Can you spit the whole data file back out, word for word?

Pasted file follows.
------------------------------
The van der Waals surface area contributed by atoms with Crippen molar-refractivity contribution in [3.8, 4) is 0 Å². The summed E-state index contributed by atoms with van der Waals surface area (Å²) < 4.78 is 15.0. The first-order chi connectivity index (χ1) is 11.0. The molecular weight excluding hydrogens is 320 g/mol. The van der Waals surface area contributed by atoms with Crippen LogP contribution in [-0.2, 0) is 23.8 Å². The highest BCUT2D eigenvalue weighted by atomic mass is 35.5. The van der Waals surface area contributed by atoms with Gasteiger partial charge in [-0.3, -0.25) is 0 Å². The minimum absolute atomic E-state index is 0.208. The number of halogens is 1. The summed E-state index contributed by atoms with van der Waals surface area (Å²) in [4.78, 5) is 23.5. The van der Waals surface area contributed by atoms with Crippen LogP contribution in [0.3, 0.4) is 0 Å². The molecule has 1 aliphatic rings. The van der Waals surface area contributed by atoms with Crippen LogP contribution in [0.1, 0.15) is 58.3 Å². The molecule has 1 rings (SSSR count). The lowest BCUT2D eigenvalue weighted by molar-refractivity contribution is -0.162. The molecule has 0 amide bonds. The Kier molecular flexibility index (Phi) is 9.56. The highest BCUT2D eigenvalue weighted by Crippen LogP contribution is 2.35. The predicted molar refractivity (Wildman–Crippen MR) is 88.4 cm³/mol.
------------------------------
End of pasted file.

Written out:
The van der Waals surface area contributed by atoms with Crippen molar-refractivity contribution in [3.8, 4) is 0 Å². The summed E-state index contributed by atoms with van der Waals surface area (Å²) < 4.78 is 15.0. The first-order chi connectivity index (χ1) is 11.0. The molecular weight excluding hydrogens is 320 g/mol. The van der Waals surface area contributed by atoms with Crippen LogP contribution in [-0.2, 0) is 23.8 Å². The highest BCUT2D eigenvalue weighted by atomic mass is 35.5. The van der Waals surface area contributed by atoms with Gasteiger partial charge in [-0.3, -0.25) is 0 Å². The minimum absolute atomic E-state index is 0.208. The number of halogens is 1. The summed E-state index contributed by atoms with van der Waals surface area (Å²) in [4.78, 5) is 23.5. The van der Waals surface area contributed by atoms with Crippen LogP contribution in [0.3, 0.4) is 0 Å². The molecule has 1 aliphatic rings. The van der Waals surface area contributed by atoms with Crippen LogP contribution in [0.1, 0.15) is 58.3 Å². The molecule has 1 rings (SSSR count). The lowest BCUT2D eigenvalue weighted by molar-refractivity contribution is -0.162. The molecule has 0 amide bonds. The Kier molecular flexibility index (Phi) is 9.56. The highest BCUT2D eigenvalue weighted by Crippen LogP contribution is 2.35. The predicted molar refractivity (Wildman–Crippen MR) is 88.4 cm³/mol.